A guy in a gorilla suit appears as a silhouette on rice paper doors, doors soon to be splashed with blood as a Japanese maiden screams.
So begins The Manster (Kyofu, 1962). As the film progresses, the authentic Japanese sets & locations will make it seem to have a bigger budget than is the case. Nearly competent acting also helps while the story stumbles through a ludicrous script with some of the silliest-ever horror elements.
As a combined American & Japanese production, it really turns out being the worst of two worlds rather than the best of either, but the hybridization of cinematic techniques going all awry is worth observing.
The ape Kenji had once been a human being. He now dwells in a cavernous laboratory inside a volcanic mountain, together with prehistoric plants. And Dr. Suzuki, responsible for Kenji's condition, must now kill him. For spice we also get glimpses of Emiko (Toyoko Takechi), a monstrously altered woman living in a cage in the same secret lab. She'd once been Dr. Suzuki's wife & assistant.
Unsuspecting American reporter Larry (Peter Dyneley) visits the mountain lab. When he returns to Tokyo, the scientist follows him to see how he's effected by the enzyme secretly slipped to him.
Dr. Suzuki is played by Tetsu Nakamura (aka, Satoshi Nakamura), one of the few Japanese actors who could speak their own dialogue in bad Japanese science fiction films, & so a natural for an American film made in Japan.
Dr. Suzuki becomes Larry's regular drinking buddy exploring Tokyo nights. The foolish foreign barbarian thinks they're friends, but it's only Suzuki's method of keeping tabs on his experiment, as Larry slowly turns into a new species, Homo sonofabitchii.
The reporter's first transformation is psycological. He turns from a a man who loves his wife Linda (played by Dyneley's real-life wife Jane Hylton; both were would-be actors of the near-failure sort) into a playboy who prefers his Japanese hotty Tara (Terri Zimmern).
As the transformation becomes physiological, it starts out with an eyeball growing on his shoulder.
Soon the eyeball has grown into a fanged head, that's right, a second head. These moments of metamorphoses are actually kind of spiffy as trash horror goes; it won't get any better when we reach the climax.
And rather famously, this goofy sequence inspired the bilateral division of Ash & Evil Ash in the third Evil Dead movie, so Manster gets credited for inducing Sam Raimi & Bruce Campbell to give us possibly the single funniest extended bit in all horror cinema. It seems likely also to have been the inspiration for the hysterical How to Get Ahead on Advertising (1989).
The two-headed Manster's make-up design is wonderfully laughable, helping to make this a superb example of "great bad" cinema. It's too bad there wasn't a better supporting event than the protracted night-chase to bolster the badness, but we can't ask too much of a film this thrillingly awful.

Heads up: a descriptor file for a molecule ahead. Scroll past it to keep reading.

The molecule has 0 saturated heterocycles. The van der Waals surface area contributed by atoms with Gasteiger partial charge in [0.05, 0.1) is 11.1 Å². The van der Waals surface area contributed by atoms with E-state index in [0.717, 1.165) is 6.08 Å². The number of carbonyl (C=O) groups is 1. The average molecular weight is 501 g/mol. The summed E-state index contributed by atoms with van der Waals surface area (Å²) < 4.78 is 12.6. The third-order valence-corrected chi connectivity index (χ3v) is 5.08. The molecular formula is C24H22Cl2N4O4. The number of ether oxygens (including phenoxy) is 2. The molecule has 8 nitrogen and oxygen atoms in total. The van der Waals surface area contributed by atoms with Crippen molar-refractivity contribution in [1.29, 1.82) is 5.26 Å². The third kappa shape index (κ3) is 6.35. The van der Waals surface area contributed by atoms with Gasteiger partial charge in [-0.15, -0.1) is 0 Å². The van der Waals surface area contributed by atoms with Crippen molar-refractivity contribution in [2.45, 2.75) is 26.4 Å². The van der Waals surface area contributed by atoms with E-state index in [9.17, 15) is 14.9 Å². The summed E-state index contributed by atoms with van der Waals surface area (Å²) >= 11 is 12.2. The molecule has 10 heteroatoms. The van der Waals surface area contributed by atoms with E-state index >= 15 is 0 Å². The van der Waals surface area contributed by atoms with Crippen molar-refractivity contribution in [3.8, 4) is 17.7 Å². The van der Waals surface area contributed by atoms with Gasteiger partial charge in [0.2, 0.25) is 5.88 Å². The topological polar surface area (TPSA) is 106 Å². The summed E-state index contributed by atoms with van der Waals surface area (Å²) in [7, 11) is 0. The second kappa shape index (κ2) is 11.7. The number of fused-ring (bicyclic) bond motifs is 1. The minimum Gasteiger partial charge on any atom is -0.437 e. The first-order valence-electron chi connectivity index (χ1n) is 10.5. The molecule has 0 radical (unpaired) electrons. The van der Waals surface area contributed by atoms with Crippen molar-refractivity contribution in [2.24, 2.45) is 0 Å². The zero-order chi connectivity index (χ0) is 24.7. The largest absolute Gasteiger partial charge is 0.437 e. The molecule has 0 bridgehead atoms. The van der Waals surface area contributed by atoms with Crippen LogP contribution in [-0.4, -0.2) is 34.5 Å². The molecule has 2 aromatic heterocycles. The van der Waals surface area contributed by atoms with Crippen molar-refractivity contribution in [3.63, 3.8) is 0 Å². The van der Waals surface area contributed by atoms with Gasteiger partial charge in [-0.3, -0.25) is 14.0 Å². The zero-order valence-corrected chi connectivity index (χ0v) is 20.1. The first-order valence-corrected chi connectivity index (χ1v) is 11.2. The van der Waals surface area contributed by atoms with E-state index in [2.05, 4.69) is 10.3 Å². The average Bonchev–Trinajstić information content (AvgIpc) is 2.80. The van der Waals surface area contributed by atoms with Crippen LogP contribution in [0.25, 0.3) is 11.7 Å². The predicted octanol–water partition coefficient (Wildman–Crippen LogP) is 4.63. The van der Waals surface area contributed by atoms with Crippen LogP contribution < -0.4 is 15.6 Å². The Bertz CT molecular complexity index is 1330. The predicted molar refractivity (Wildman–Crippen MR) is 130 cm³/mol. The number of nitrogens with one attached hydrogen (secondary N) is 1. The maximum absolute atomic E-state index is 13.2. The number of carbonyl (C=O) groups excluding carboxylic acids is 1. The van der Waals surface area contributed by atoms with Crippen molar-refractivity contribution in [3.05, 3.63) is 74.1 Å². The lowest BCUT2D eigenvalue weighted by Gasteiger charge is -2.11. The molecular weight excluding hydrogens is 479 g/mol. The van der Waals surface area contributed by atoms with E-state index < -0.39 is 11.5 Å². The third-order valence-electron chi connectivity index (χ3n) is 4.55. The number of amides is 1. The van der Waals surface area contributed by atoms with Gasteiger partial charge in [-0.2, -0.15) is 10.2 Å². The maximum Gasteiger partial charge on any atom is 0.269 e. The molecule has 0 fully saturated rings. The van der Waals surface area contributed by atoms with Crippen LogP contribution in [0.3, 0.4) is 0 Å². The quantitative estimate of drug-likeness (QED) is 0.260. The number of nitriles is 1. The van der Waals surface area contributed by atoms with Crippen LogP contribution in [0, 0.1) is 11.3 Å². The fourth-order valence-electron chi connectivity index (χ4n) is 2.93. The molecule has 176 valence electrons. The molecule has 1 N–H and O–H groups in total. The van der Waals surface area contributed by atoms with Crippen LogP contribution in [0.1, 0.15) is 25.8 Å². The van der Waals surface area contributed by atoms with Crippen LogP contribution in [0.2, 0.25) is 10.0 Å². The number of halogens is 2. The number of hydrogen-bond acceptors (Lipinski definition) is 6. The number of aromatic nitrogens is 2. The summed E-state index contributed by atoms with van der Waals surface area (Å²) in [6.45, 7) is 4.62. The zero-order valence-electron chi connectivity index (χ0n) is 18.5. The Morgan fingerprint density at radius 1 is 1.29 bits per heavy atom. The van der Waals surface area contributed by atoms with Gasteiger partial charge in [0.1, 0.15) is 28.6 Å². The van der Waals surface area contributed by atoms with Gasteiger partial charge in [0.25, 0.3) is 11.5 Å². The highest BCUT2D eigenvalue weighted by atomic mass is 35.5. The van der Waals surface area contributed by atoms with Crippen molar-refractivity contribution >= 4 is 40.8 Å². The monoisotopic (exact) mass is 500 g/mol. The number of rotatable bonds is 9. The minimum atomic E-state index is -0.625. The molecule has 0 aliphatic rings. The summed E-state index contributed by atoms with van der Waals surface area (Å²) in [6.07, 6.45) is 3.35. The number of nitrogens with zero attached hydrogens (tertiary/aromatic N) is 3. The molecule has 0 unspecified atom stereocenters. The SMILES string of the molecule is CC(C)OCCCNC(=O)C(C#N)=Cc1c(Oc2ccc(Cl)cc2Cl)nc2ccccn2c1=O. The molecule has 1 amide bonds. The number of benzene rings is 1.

Dr. Robert Suzuki regrets his experiment, but he cannot reverse the process. He hopes that volcanic heat will be the added ingredient to effect a complete separation of two-headed Larry into two beings, so must bait him back to the laboratory in the mountain. When the complete devision of one creature into two is complete, will either one of them be human? Ah! The mystery!
It is perhaps not too surprising that such a ridiculous idea for horror movies as "two headed man" would make a much, much better film if just treated as pure comedy. And How to Get Ahead in Advertising is just a delightfully cynical black comedy that mixes cynicism with veritable slapstick.
A stressed out advertising slogan writer can't come up with a slogan for a new pimple cream, perhaps because he's beginning to have doubts about having spent his life up to now selling garbage to rubes.
His doubts & problems surrounding his job begin to affect his homelife. & he's not all that capable of managing any part of his life. So he breaks out with an enormous zit on his shoulder.
The zit grows a hideous little face. Our ad-man tries to hide his affliction, but in fact his filthy minded talking zit is only acting out in ways Dennis can't.
And Richard E. Grant in the role of Dennis is delivering a performance of a lifetime. He has wonderful manic conversations with his zit as to the meaning of life, the wallaby, & advertising, which of course gets people to thinking Dennis has lsot his mind talking to himself.
When Dennis is at the end of his wits & ready to get rid of the inflamed boil surgically, the demon-zit proves mightier.
His zit or boil grows swiftly into a duplicate head while Dennis's original head shrinks down to a talking boil on the opposit shoulder. No one detects the change, despite that the new head has a mustache.
The new anti-Dennis takes over with a meaner, less principled, & much more effective take on the value of dishonesty, the primary requirement for successful advertising.
A lampoon on consumerism, commercialism, & the advertising world, it's an intelligent film even apart from teh wonderfully absurd fantasy element. Dark as it gets, without hope or happy ending, it is even so first & foremost laugh-out-loud funny.
copyright © by Paghat the Ratgirl